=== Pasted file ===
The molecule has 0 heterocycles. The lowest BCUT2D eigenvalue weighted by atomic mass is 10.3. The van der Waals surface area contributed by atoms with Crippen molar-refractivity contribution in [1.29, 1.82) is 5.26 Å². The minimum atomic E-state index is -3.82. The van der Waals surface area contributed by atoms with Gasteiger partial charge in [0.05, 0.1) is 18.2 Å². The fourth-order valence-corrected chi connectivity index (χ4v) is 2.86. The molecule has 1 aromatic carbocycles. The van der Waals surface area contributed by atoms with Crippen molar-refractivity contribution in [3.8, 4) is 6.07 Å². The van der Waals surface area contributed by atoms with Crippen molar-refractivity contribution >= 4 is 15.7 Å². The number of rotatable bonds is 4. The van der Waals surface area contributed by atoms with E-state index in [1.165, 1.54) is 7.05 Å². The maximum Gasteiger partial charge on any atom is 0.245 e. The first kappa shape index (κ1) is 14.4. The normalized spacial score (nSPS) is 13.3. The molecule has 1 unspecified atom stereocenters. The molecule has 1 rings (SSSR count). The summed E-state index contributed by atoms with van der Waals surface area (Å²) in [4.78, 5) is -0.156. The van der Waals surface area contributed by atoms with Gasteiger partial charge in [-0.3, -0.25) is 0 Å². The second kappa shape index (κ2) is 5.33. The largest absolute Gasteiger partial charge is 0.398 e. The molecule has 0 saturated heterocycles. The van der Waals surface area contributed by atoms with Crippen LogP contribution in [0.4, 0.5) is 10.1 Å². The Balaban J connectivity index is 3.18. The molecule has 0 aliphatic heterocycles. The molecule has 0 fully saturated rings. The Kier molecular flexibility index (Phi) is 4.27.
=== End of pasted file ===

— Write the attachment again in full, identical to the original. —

The molecule has 0 heterocycles. The lowest BCUT2D eigenvalue weighted by atomic mass is 10.3. The van der Waals surface area contributed by atoms with Crippen molar-refractivity contribution in [1.29, 1.82) is 5.26 Å². The minimum atomic E-state index is -3.82. The van der Waals surface area contributed by atoms with Gasteiger partial charge in [0.05, 0.1) is 18.2 Å². The fourth-order valence-corrected chi connectivity index (χ4v) is 2.86. The molecule has 1 aromatic carbocycles. The van der Waals surface area contributed by atoms with Crippen molar-refractivity contribution in [3.8, 4) is 6.07 Å². The van der Waals surface area contributed by atoms with Crippen molar-refractivity contribution >= 4 is 15.7 Å². The number of rotatable bonds is 4. The van der Waals surface area contributed by atoms with E-state index in [1.165, 1.54) is 7.05 Å². The maximum Gasteiger partial charge on any atom is 0.245 e. The first kappa shape index (κ1) is 14.4. The normalized spacial score (nSPS) is 13.3. The molecule has 1 unspecified atom stereocenters. The molecule has 1 rings (SSSR count). The summed E-state index contributed by atoms with van der Waals surface area (Å²) in [4.78, 5) is -0.156. The van der Waals surface area contributed by atoms with Gasteiger partial charge in [-0.3, -0.25) is 0 Å². The second kappa shape index (κ2) is 5.33. The largest absolute Gasteiger partial charge is 0.398 e. The molecule has 0 saturated heterocycles. The van der Waals surface area contributed by atoms with Crippen LogP contribution in [0.4, 0.5) is 10.1 Å². The Balaban J connectivity index is 3.18. The molecule has 0 aliphatic heterocycles. The molecule has 0 fully saturated rings. The Kier molecular flexibility index (Phi) is 4.27.